So what is all of this Treasure for? First thing is that this helps explain how you can play three-color Pirate decks that may be light on color-fixing. A few pieces of Treasure go a long way to splashing some sweet multicolor or off-color Pirates.
Also, Ixalan has some other ideas for Treasure, but I'll let you experience those for yourself since they aren't necessarily Pirate-related.
So what did we learn about Pirates on Ixalan?
They are in red, blue, and black colors. They like looting, raiding, and Treasure. And they look like a fun archetype to play, with a lot of cool twists and turns and directions to go.
Dinosaurs, as you might expect, are much more straightforward beasts than Pirates.
Dinosaurs are in green, white, and red in Ixalan.
That makes red kind of interesting, as it's split between Dinosaurs and Pirates. This could make it a hotly contested color, or it could make it the forgotten color as the main Pirates gravitate toward blue and black and the main Dinosaurs end up in white and green.
Time will tell there, but what we do know is that Dinosaurs live up to their reputation.
What would be the one single word you'd use to describe a Dinosaur to someone?For me, it's "big." And that translates quite nicely to this environment, as many of the Dinosaurs are sporting a lot of power and toughness.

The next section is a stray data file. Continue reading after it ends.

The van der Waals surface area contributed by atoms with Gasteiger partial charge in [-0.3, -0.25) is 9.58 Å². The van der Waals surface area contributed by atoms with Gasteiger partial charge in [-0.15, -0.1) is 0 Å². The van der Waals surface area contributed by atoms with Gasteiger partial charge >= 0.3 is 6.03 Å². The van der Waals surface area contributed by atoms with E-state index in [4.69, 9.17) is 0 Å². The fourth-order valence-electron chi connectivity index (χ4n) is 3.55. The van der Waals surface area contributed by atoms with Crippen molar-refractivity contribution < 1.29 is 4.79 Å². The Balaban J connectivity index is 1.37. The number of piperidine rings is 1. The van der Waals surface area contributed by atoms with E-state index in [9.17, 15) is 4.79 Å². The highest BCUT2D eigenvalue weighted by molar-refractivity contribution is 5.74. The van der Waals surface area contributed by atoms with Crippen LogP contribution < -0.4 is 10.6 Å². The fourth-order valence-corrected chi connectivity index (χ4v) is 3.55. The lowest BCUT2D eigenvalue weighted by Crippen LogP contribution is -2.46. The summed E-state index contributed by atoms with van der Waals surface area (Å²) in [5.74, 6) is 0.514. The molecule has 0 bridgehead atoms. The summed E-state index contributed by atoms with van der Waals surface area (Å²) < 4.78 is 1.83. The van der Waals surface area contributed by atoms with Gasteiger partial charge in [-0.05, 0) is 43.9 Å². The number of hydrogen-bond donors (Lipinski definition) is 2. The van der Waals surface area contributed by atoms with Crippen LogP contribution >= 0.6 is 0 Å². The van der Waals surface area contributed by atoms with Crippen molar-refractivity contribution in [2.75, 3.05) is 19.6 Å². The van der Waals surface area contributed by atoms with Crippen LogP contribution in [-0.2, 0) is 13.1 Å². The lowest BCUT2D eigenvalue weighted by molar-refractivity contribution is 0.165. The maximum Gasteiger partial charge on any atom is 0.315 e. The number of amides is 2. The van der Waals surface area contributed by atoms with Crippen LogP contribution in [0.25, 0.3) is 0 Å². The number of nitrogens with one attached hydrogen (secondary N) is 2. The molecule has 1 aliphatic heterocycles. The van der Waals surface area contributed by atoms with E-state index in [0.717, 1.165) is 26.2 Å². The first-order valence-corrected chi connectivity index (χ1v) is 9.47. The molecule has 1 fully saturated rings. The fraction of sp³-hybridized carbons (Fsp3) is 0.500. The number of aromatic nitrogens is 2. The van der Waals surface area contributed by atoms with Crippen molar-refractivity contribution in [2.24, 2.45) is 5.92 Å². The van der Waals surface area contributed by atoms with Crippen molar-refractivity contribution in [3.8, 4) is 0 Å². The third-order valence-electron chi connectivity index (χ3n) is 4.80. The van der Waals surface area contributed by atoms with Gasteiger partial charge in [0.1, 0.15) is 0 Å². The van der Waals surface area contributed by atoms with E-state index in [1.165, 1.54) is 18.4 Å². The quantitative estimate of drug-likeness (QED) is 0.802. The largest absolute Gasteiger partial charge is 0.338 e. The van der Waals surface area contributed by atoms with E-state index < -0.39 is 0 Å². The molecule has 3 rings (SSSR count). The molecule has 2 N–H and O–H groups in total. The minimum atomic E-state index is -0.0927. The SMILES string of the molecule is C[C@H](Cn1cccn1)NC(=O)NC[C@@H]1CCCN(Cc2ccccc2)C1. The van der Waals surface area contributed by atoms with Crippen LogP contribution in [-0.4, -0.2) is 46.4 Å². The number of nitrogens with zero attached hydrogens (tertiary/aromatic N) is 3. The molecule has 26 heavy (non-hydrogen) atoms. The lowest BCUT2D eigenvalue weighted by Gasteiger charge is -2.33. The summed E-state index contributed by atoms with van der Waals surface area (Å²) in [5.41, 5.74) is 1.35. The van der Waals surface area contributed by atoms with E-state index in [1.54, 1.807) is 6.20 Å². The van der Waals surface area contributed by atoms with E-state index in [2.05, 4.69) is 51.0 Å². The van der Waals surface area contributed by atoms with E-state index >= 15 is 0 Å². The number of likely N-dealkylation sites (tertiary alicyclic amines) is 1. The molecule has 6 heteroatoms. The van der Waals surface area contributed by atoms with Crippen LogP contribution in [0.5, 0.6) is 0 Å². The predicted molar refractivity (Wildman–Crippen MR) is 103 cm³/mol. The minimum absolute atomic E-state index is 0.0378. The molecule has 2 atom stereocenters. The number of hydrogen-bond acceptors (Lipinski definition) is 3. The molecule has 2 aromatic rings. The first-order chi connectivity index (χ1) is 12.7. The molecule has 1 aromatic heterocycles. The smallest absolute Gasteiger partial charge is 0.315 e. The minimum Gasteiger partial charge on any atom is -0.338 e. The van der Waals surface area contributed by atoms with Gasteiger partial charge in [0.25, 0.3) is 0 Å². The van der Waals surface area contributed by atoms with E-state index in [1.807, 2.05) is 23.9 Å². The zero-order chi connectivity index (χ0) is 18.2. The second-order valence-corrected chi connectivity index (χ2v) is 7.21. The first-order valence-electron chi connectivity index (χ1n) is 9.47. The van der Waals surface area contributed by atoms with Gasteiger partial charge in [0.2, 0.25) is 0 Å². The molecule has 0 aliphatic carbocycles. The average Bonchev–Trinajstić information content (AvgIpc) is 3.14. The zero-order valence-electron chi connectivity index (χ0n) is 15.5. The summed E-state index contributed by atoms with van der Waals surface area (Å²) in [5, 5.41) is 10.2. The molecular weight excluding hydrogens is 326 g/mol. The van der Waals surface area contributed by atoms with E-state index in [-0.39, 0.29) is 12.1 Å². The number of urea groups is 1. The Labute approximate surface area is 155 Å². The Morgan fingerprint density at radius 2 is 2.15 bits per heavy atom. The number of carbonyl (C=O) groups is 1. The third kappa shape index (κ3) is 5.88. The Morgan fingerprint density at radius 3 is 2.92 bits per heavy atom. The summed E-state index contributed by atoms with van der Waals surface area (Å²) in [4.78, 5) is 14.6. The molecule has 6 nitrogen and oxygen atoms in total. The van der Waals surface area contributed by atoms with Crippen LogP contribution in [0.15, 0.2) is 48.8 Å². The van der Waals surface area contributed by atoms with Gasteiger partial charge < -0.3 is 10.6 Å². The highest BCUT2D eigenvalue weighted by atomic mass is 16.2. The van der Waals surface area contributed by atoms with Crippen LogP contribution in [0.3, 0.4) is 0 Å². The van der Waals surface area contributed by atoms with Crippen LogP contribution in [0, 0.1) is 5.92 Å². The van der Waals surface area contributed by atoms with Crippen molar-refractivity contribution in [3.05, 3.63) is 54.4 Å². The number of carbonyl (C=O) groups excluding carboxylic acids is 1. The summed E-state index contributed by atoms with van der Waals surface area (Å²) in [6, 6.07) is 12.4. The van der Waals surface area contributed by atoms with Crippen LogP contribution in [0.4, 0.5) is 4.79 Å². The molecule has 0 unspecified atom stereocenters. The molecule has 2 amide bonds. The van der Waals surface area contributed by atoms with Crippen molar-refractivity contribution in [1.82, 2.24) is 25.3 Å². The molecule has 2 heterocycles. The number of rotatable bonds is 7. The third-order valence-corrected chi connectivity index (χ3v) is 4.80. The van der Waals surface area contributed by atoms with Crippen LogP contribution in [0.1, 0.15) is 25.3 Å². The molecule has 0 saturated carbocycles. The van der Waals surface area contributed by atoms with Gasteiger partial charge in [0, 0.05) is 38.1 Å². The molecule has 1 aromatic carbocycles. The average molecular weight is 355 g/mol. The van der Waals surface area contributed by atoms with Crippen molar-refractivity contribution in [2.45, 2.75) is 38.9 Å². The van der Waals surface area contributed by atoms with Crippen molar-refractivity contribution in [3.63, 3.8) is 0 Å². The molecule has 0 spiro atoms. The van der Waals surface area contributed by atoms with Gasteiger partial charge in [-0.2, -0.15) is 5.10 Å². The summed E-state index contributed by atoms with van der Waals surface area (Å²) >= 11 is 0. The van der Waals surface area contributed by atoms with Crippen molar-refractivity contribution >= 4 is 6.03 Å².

As you can see, the traditional thoughts on Dinosaurs are holding quite steady here. These are large creatures with plenty of power and toughness to race against the pesky Pirates any day of the week.
They are also quite scary, both in artwork and in gameplay. You feel like you've steadied a board? Hello Charging Monstrosaur! That changes combat math pretty quickly, doesn't it?
One thing about Dinosaurs that we don't know, but assume, is that they are ornery. They don't like to be messed with.
"You don't poke the bear."
That kind of thing.
The Dinosaurs of Ixalan take this very seriously, and they get furious at the slightest disturbance. The mechanic here is called enrage, and it triggers whenever the Dinosaur is dealt damage.
As you can see, there are many forms of payoff for this mechanic. The tricky part will be triggering it as often as possible. Ideally, it's because your hapless opponent had to chump block your noble and majestic Dinosaur in combat. But there are other ways to get enrage going.
A great example is Rile.